Aged Care Q&A

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What is the best supplement to help prevent ageing?
There’s no single nutrient or supplement that prevents ageing. Some nutrients will however improve or delay the ageing process. Mostly these nutrients should come from a healthy balanced diet (see Food As Medicine pages for more info). Having said that, we know that antioxidants play an important role in cellular health and may be responsible for keeping cells alive longer.

Antioxidants are best found in brightly coloured fruit and vegetables
– oranges, blueberries, raspberries, blackberries, green leafy vegetables, squash, and carrots are all good examples.

Nutrients that help reduce inflammation, such as omega 3 fatty acids, are found in deep sea fish or fish oil capsules. These acids may also help reduce cellular damage and some of the inflammatory pain often associated with ageing. Vitamin D is important for bone health and calcium absorption and older people who don’t spend much time outdoors may be at risk of deficiency that requires supplementation. If you are on medications, don’t forget to check with your doctor before taking any supplements.

My mother had dementia and now whenever I forget a name, or where I put my keys, I wonder if I am headed for the same demise. Is dementia inherited?
While there are a few known genetic defects that are responsible for the development of early onset Alzheimer’s that may occur in people in their 30’s, 40’s or 50‘s, age is the most significant factor in developing dementia and women are also slightly more likely than men to develop dementia than men. For most people with dementia, the disease occurs over the age of 65 years.

There are several types of dementia with Alzheimer’s being the most common. Vascular dementia is the second most common type and occurs when there is a lack of oxygen carrying blood supply to the brain. Other forms of inherited dementia may also be found in people with Down’s syndrome, Huntington’s disease and Creutzfeldt-Jakob disease. There’s no specific test for dementia, and while there are some genetic tests available they do not always provide a conclusive result. Occasionally forgetting minor tasks is normal and doesn’t necessarily mean you are on the path to dementia, but if you are truly concerned about your risk, speak with your doctor who can provide a referral for genetic counselling and testing.
How can I reduce my risk of developing dementia?
ageingThere is some element of inheritance with dementia, however, many more aspects are involved. Research has also shown environmental and lifestyle factors can plan a big part in a persons dementia risk.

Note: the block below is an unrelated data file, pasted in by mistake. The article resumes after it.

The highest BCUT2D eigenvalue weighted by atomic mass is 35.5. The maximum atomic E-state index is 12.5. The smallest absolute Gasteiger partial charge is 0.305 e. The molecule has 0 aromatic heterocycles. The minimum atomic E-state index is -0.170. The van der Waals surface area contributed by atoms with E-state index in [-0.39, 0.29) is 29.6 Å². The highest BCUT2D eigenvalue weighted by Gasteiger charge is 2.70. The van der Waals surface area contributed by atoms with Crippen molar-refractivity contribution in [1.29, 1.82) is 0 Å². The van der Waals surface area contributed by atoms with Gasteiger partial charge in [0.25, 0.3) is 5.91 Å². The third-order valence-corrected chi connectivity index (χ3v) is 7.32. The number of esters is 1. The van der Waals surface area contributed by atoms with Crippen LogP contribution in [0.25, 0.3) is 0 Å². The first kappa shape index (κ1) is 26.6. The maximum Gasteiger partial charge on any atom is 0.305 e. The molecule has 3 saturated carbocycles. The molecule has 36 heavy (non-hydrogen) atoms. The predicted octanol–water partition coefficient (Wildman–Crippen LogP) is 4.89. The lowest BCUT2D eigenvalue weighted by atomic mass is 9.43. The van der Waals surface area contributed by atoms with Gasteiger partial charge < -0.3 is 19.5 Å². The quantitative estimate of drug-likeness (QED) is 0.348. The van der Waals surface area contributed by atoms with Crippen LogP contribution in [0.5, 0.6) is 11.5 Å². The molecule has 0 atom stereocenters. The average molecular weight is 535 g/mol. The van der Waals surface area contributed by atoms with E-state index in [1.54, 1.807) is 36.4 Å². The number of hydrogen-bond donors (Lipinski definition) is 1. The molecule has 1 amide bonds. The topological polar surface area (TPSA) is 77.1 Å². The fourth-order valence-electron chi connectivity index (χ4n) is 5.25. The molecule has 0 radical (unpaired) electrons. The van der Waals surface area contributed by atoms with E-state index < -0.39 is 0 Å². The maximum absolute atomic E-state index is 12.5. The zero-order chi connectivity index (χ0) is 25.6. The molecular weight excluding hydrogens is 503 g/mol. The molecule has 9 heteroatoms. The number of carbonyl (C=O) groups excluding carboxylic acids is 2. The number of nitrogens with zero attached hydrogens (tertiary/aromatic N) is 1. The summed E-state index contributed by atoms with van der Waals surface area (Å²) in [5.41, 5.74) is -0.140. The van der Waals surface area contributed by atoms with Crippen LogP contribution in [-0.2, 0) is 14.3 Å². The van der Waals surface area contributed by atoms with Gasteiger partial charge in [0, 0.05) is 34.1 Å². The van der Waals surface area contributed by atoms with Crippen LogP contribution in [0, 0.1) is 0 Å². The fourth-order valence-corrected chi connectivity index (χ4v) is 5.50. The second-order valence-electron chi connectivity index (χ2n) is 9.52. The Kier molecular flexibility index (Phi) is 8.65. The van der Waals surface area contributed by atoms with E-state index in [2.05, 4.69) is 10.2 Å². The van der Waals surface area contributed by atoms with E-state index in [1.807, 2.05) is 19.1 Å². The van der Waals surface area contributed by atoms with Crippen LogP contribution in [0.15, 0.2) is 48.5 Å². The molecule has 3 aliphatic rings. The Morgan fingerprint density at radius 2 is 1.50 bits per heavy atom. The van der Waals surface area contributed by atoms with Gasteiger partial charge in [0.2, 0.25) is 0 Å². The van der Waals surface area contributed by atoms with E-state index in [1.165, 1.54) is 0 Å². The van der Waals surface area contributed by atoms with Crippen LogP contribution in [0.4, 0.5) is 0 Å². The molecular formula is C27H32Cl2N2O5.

To reduce your dementia risk;

  • eat a healthy diet that helps prevent high blood pressure and heart disease as these potentially lead to vascular dementia and/or stroke.
  • avoid smoking due to the harmful effects on blood vessels. Studies show smokers are almost 50% more likely to develop Alzheimer’s disease than non smokers.
  • limit alcohol consumption, because excessive drinking is linked with a specific form of dementia called Korsakoff’s syndrome.
  • increase your physical exercise to maintain a healthy weight, keep the heart and improve circulation around the body and to the brain.
  • dementiaexercise your mind, play memory games such as cards, crosswords, sudoko or puzzles to keep your brain cells active and the networks firing.

My 89 year old father has become very frail since my mother died 2 years ago. He lives on his own and I don’t think he’s eating properly or managing very well, but he’s reluctant to go into an aged care home. What can I do to help him?
Your dad’s show of independence is great. There’s a number of products and services you could implement to help him stay at home for as long as he can.

  • buy or rent a Walking aid such as a cane or frame, or perhaps a scooter for mobility and independence.
  • Shower chair’s are very helpful, if he’s unsteady on his feet.
  • Rails fitted to help with standing from the toilet/ in the shower and at entrance doors – this can be arranged through local council.
  • Pill boxes for medication management.
  • If there are a number of medications to be taken at different times in a day, speak with your chemist about providing a Webster pack
  • Help from care workers or family members if activities of daily living become difficult
  • Personal medical alert systems for emergencies or falls (eg. Medalert)
  • Meals on wheels
  • Regular social activities to optimize social interactions.

If you still think your dad isn’t coping, it might be time to discuss an Aged Care Assessment with his GP or healthcare provider. Scientific evidence show’s the old saying “use it or lose it’ still applies.v

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